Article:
The state of South Dakota is considering a piece of legislation that could affect how science is taught in schools. And one citizen seemed very concerned about ...


Mendeleev's Periodic Table Draft Is Virtually Unrecognizable — But It Changed Science Forever  Live Science

On Feb. 17, 1869, Russian chemist Dmitri Mendeleev published his first attempt to sort the building blocks of life into orderly groups. Now, 150 years later, we ...


On Itchiness in Science Writing  Scientific American

Over the years that I've written pieces here at Scientific American I've only very occasionally talked about the process of writing about science, since there have ...


AAAS: Machine learning 'causing science crisis'  BBC News

Machine-learning techniques used by thousands of scientists to analyse data are producing results that are misleading and often completely wrong.


A no-deal Brexit would destroy UK science – and this is how  The Independent

Let us not pull punches here. UK science got hit the day after the Brexit vote and damage has continued, under the radar, for well over two years since that date.


Inferring Earth's discontinuous chemical layering from the 660-kilometer boundary topography  Science Magazine

The boundaries between rocks with different physical properties in Earth's interior come from either a change in crystal structure or a change in chemical ...


Can Big Science Be Too Big?  The New York Times

A new study finds that small teams of researchers do more innovative work than large teams do.


This neuroscientist is fighting sexual harassment in science—but her own job is in peril  Science Magazine

BethAnn McLaughlin has no time for James Watson, especially not when the 90-year-old geneticist is peering out from a photo on the wall of her guest room at ...


Israeli life science innovation on show at prestigious Swiss forum  The Jerusalem Post

The conference will bring together leading Israeli companies in the fields of medtech, biotech, pharmaceuticals, diagnostics and digital health.


Darpa Wants to Solve Science’s Reproducibility Crisis With AI  WIRED

Social science has an image problem—too many findings don't hold up. A new project will crank through 30000 studies to try to identify red flags.


Reality check: Can cat poop cause mental illness?  Science Magazine

Science breaks down the evidence on the link between Toxoplasma gondii and mental illness.


High-tide flooding disrupts local economic activity  Science Advances

Evaluation of observed sea level rise impacts to date has emphasized sea level extremes, such as those from tropical cyclones. Far less is known about the ...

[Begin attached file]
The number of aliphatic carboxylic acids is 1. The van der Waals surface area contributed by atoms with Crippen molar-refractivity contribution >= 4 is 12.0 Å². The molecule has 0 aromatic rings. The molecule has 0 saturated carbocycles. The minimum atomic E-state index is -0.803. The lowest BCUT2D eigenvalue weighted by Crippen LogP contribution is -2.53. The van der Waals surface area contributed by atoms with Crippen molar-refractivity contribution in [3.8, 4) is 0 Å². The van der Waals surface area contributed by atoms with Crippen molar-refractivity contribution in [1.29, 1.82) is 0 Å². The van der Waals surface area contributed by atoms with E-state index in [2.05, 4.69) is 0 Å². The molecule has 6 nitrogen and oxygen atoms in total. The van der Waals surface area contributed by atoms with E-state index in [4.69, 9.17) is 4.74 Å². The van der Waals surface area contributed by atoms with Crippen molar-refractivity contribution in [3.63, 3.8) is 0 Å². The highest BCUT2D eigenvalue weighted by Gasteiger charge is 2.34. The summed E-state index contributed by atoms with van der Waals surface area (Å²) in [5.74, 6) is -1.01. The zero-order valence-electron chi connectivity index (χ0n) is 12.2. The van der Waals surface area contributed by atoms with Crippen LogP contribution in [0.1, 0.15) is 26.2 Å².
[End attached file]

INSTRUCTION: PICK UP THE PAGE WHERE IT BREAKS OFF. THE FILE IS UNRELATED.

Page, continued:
New app reveals the hidden landscapes within Georgia O'Keeffe's paintings  Science Magazine

WASHINGTON, D.C.—Ever wonder if a lost masterpiece lies hidden under the surface of a newer work? Researchers at Northwestern University have ...


Rookies lead the way on House science panel  Science Magazine

A major perk of being the majority party in the U.S. Congress is getting to fill the leadership slots on every committee. For several new Democratic legislators, ...


J. Marshall Shepherd: How Does Bias Shape Our Perceptions About Science?  NPR

Why do many people dismiss issues like climate change, despite strong scientific evidence? Climatologist J. Marshall Shepherd examines how different forms of ...


Using neuroscience to develop artificial intelligence  Science Magazine

When the mathematician Alan Turing posed the question “Can machines think?” in the first line of his seminal 1950 paper that ushered in the quest for artificial ...


US science agencies set for budget boost in deal to avert government shutdown  Nature.com

NASA, the National Science Foundation and the Environmental Protection Agency are among the agencies whose funding would increase.


TEAMS provides math and science teachers to “high need” schools  The Appalachian Online

The Teaching for Equity in Appalachia in Mathematics and Science program aims to create teachers from those majoring in math and science fields. The Robert ...


How to feed the world by 2050? Recent breakthrough boosts plant growth by 40 percent  Science Daily

Recent advances to address hunger through agricultural advancement have been shown to boost crop growth by 40 percent by creating a shortcut for a glitch ...


Data science is a growing field - here's how to train people to do it  TechCentral

The world is inundated with data. There's a virtual tsunami of data moving around the globe, renewing itself daily. Take just the global financial markets.


In Roundup Case, the Science Will Go on Trial First  The Wall Street Journal

A federal judge in a Roundup cancer trial later this month has divided the case so jurors can focus first solely on the science and then, only if they find the ...


Radar reveals a second potential impact crater under Greenland's ice  Science Magazine

Just months after revealing an impact crater the size of Washington, D.C., buried under the ice of northwestern Greenland, a team of scientists has discovered ...